We like to think of Las Vegas as the original, 24-hour Sin City. But Virginia City claimed that title much earlier. In 1863, the number of arrests equaled one-third the town’s population of 30,000 people!
The original Sin City, Virginia City, where one-third of the population was arrested.
The wealth of the mines fueled Virginia City’s growth, turned grubby prospectors into instant millionaires, and made many more millions for Wall Street. Hordes of stock speculators made fortunes from the Comstock boom.
The Comstock Lode hit peak production in 1877, producing more than $14 million of gold and $21 million of silver that year. But three years later, the mine was mostly played out.
As for the people who started the boom …
- After weaseling his way into the deal, Henry Comstock sold his share of the Ophir Mine for $20,000 and opened a series of businesses. Every one failed. He became a prospector again, but without success. In September 1870, he committed suicide.
- Peter O’Riley, one of the discoverers of the Comstock Lode, held on to his interest, collecting dividends and finally selling out for $50,000. He became a dealer in mining stocks and spent his fortune tunneling into the Sierras, certain he would find a richer claim than the Comstock. That didn’t pan out. He lost everything, went insane, and died in an asylum.
- Patrick McLaughlin, co-discoverer of the Comstock, sold his share of the Ophir Mine for $3,000, lost his money quickly, and worked at odd jobs until his death. He was buried in a pauper’s grave.
4 Lessons from Nevada’s Boom Times
Still, there are lessons from the Comstock that apply to today’s gold and silver investors …
Don’t expect every prospect
to turn into a winner
Do your due diligence. No whims, tips, fantasies, or wheeling and dealing. Just good, solid research, and discipline. Otherwise, the consequences can be unpleasant to say the least.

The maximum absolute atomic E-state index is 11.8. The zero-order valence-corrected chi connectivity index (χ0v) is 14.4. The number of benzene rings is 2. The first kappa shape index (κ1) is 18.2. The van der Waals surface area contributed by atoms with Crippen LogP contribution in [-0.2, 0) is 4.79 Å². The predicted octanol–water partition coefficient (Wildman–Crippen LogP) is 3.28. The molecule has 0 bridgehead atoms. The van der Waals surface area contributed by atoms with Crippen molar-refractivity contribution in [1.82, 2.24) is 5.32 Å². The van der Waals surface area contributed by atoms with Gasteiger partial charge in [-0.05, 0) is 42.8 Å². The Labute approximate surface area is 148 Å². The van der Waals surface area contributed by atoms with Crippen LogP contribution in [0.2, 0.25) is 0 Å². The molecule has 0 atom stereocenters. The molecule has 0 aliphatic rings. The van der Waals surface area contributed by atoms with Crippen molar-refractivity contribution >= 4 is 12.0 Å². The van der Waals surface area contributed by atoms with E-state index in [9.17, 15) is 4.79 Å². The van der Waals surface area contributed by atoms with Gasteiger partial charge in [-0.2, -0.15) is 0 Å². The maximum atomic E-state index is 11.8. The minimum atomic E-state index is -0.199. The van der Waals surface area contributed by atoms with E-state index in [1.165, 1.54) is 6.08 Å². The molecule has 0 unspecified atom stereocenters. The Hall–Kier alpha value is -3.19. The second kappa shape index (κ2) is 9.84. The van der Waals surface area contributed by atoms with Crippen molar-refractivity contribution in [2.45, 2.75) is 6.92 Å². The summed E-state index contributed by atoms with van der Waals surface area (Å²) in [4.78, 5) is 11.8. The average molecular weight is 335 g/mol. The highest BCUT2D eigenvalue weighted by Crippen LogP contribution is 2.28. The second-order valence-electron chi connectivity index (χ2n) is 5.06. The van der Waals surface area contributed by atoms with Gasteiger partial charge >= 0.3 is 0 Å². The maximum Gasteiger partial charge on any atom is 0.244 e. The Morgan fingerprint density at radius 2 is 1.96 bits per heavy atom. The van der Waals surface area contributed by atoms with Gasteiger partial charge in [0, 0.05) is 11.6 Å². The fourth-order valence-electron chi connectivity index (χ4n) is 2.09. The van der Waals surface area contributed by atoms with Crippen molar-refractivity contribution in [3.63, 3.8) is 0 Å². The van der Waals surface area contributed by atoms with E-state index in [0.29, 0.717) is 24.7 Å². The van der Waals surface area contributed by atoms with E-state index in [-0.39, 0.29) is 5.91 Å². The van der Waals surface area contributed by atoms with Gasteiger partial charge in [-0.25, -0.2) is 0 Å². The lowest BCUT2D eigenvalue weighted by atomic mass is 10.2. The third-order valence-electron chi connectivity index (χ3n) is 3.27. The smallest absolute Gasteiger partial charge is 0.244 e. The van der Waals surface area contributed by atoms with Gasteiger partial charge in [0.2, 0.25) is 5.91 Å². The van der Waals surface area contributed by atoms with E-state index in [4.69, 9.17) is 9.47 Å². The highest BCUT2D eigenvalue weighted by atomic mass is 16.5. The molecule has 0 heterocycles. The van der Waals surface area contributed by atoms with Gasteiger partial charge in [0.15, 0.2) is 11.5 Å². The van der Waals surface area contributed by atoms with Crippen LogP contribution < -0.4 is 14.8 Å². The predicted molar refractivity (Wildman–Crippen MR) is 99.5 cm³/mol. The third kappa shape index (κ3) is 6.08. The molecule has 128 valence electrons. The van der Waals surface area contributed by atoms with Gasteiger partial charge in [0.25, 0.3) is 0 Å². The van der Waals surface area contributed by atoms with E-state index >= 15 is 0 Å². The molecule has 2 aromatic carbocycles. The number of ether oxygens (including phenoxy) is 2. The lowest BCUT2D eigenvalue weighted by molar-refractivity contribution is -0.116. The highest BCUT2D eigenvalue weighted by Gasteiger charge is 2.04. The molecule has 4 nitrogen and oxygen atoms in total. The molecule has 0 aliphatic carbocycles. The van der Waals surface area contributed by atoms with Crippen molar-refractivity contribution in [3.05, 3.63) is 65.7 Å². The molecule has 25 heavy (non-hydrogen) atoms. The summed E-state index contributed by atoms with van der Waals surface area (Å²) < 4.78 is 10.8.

Don’t underestimate the potential
value of a great discovery
If McLaughlin and O’Riley had stood their ground and hung on to their blue-black mud, they could have given Thomas Comstock the bum’s rush.
You don’t have to be a miner
to make a fortune in silver
While a minority of prospectors became fabulously wealthy, many more stock investors made fortunes without ever seeing the inside of a silver mine. The same holds true today: You don’t need to don a hard hat to benefit from high metals prices. You can build your wealth quite nicely by buying the right stocks.
Don’t sell too soon
Time and again, many investors sold too early and missed out on the biggest gains.
For example, in 1870, shares of Crown Point, one of the most productive Comstock mines, went from $2 to $5 each. That was a big move and many sold. Two years later, one share of the stock was trading for $1,872! Talk about leaving money on the table!
With that in mind, let’s take a look at a chart of gold …
You can see that despite the steep correction in the last month, gold is still in a big uptrend. In fact, gold can pull back even more and not shake its bull market.
So if anyone tells you the gold bull market is over, tell them to go soak their head. The gold bull market is going strong, and may be about to enter a new, even hotter phase.
The company I’m visiting has a heck of a project. If it turns out to be all they say, it will make a nice recommendation for Red-Hot Global Resources or Global Resource Hunter. Heck, I know it’s a bargain, trading at about ONE-TENTH of the value of its known gold resource in the ground — a resource that gets bigger all the time.
In fact, gold stocks in general are on sale. That doesn’t mean they can’t get cheaper. Sure they can get cheaper. But I’m making a shopping list for when the turn comes, because it is going to be big. And many of these beaten-down stocks are going to pick themselves up and come roaring back so fast, it will make your head spin!
Yours for trading profits,